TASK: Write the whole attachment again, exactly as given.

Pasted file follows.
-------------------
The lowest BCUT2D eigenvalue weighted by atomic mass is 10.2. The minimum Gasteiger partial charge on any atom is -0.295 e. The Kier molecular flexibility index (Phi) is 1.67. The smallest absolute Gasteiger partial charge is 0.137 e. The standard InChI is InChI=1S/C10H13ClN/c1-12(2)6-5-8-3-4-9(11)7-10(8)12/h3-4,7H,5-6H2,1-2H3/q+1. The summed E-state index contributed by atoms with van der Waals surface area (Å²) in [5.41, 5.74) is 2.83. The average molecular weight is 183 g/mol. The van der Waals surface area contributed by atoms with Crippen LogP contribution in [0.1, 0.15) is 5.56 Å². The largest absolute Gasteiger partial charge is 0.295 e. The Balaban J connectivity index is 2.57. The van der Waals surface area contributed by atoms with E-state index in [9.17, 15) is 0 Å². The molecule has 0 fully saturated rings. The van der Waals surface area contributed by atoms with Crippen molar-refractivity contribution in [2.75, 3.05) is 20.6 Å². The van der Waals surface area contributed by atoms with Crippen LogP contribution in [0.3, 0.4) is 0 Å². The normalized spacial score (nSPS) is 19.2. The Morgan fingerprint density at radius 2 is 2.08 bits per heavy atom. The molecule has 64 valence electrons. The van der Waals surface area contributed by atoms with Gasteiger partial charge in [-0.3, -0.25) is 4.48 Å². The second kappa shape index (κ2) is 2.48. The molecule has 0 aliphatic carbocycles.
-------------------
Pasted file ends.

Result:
The lowest BCUT2D eigenvalue weighted by atomic mass is 10.2. The minimum Gasteiger partial charge on any atom is -0.295 e. The Kier molecular flexibility index (Phi) is 1.67. The smallest absolute Gasteiger partial charge is 0.137 e. The standard InChI is InChI=1S/C10H13ClN/c1-12(2)6-5-8-3-4-9(11)7-10(8)12/h3-4,7H,5-6H2,1-2H3/q+1. The summed E-state index contributed by atoms with van der Waals surface area (Å²) in [5.41, 5.74) is 2.83. The average molecular weight is 183 g/mol. The van der Waals surface area contributed by atoms with Crippen LogP contribution in [0.1, 0.15) is 5.56 Å². The largest absolute Gasteiger partial charge is 0.295 e. The Balaban J connectivity index is 2.57. The van der Waals surface area contributed by atoms with E-state index in [9.17, 15) is 0 Å². The molecule has 0 fully saturated rings. The van der Waals surface area contributed by atoms with Crippen molar-refractivity contribution in [2.75, 3.05) is 20.6 Å². The van der Waals surface area contributed by atoms with Crippen LogP contribution in [0.3, 0.4) is 0 Å². The normalized spacial score (nSPS) is 19.2. The Morgan fingerprint density at radius 2 is 2.08 bits per heavy atom. The molecule has 64 valence electrons. The van der Waals surface area contributed by atoms with Gasteiger partial charge in [-0.3, -0.25) is 4.48 Å². The second kappa shape index (κ2) is 2.48. The molecule has 0 aliphatic carbocycles.